Jun 27, 2018

Facebook: Early tests show Instant Article subscription push working

Images: Facebook

Facebook says that early tests for its news subscription product have been successful: People who saw Instant articles from publishers in its test group in May were 17% more likely to subscribe to those publications directly from Facebook than people who saw standard web links.

Why it matters: Facebook says the results show that its efforts to help publishers create meaningful revenue streams outside of advertising on are effective.

"We're seeing a healthy double-digit increase."
— Alex Hardiman, Head of News Products

What they're saying: Executives from several publications, including The Washington Post and Hearst, write that they are so far pleased with the tests' performance.

  • Facebook says it's adding updates to the initial product, including tools that enable publishers to define when a reader sees a paywall, more flexible meters (monthly vs. weekly vs. daily, etc.), and support for occasion-based special offers (like a July 4th discount.)

What's next: Other subscription investments are also in the works.

  • Facebook says it will begin working with publishers in Latin America to integrate their subscription models into Instant Articles as well, like O Globo in Brazil.
  • It's also testing a button on a publisher's Facebook page that allows a publisher to promote their subscription offer. (They hope to add this in a few months.)

The bigger picture: Hardiman says that sharing data with publishers on the effectiveness of tests can better inform a subscription roadmap to help elevate publishers' subscription efforts.

"Our goal is that wherever there is news content on Facebook, we want to give publishers better tools to drive subscriptions."

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Debate night: Candidates' last face-off before Super Tuesday

Sanders, Biden, Klobuchar and Steyer in South Carolina on Feb. 25. Photo: Jim Watson/AFP via Getty Images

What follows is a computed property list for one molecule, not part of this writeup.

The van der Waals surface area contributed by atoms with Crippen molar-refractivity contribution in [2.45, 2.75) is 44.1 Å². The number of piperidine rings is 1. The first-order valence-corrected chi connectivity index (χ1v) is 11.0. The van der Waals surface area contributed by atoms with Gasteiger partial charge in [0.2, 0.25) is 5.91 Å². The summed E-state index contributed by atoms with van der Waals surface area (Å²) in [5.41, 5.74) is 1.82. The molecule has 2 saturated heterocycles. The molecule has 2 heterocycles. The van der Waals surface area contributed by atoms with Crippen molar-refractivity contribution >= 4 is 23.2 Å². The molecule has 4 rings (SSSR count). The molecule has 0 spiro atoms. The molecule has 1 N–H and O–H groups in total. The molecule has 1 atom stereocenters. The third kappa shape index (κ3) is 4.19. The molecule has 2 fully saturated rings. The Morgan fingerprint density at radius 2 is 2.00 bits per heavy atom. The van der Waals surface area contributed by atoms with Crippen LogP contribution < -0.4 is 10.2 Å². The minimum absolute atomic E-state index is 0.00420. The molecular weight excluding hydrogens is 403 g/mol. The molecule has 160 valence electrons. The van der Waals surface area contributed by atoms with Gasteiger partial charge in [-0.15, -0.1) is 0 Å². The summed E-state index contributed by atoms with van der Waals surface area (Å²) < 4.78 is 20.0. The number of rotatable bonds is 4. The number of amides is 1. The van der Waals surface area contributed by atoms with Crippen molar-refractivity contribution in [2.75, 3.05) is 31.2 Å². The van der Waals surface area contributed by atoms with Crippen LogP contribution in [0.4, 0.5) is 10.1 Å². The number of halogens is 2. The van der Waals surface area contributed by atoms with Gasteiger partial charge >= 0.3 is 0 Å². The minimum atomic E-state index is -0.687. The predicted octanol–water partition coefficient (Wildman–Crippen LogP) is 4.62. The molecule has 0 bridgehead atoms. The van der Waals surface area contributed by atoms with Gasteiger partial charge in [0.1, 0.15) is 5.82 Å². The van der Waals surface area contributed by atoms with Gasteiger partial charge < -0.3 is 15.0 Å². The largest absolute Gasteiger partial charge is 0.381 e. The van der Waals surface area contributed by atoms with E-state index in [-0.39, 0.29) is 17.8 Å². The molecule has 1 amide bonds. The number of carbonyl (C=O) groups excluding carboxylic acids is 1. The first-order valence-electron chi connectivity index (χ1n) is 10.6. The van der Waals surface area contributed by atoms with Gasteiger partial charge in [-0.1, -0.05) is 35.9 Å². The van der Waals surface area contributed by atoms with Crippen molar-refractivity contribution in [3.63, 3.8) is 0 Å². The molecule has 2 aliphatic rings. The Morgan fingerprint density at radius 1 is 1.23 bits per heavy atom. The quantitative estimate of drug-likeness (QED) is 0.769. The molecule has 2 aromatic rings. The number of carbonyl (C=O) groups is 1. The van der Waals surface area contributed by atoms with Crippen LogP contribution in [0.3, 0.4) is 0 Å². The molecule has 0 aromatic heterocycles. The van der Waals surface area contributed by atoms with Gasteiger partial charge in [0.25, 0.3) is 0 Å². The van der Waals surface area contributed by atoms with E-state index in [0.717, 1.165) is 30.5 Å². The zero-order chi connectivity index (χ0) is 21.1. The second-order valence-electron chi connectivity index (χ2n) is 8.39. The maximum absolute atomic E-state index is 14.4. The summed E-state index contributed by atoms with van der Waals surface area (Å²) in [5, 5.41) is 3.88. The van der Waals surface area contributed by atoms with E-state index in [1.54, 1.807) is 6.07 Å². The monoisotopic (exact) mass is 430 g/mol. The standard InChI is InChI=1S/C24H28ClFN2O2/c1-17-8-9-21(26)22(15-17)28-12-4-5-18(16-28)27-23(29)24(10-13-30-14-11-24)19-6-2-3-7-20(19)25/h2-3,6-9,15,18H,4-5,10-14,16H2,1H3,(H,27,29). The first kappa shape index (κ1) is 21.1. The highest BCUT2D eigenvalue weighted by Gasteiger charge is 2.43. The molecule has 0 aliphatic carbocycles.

Sen. Bernie Sanders wanted to keep his momentum after winning contests in New Hampshire and Nevada, while former Vice President Joe Biden hoped to keep his own campaign alive. The other five candidates were just trying to hang on.

What's happening: Seven contenders for the Democratic presidential nomination were in Charleston, South Carolina, for the tenth debate, just days before the South Carolina primary and a week before Super Tuesday. They spoke, sometimes over each other, about health care, Russian interference in the election, foreign policy the economy, gun control, marijuana, education, and race.

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4 takeaways from the South Carolina debate

Former Vice President Joe Biden, right, makes a point during Tuesday's Democratic presidential debate, while Vermont Sen. Bernie Sanders listens. Photo: Win McNamee/Getty Images

The 10th Democratic debate was billed as the most consequential of the primary thus far, but Tuesday night's high-stakes affair was at times awkward and unfocused as moderators struggled to rein in candidates desperate to make one last splash before Saturday's primary in South Carolina and Super Tuesday.

The big picture: After cementing himself as the Democratic favorite with a sweeping win in Nevada, Sen. Bernie Sanders came under fire as the front-runner for the first time on the debate stage. Former New York Mayor Michael Bloomberg, who will be on the ballot for the first time next Tuesday, was a progressive foil once again, but he appeared more prepared after taking a drubbing at the Nevada debate.

Coronavirus spreads to Africa as U.S. soldier in South Korea tests positive

Data: The Center for Systems Science and Engineering at Johns Hopkins, the CDC, and China's Health Ministry. Note: China numbers are for the mainland only and U.S. numbers include repatriated citizens.

A 23-year-old American soldier stationed at Camp Carroll in South Korea has tested positive to the novel coronavirus, as the outbreak spreads to more countries.

The big picture: COVID-19 has killed more than 2,700 people and infected over 80,000 others, mostly in mainland China. Public health officials confirmed Tuesday the U.S. has 57 people with the novel coronavirus, mostly those repatriated from the Diamond Princess cruise ship.

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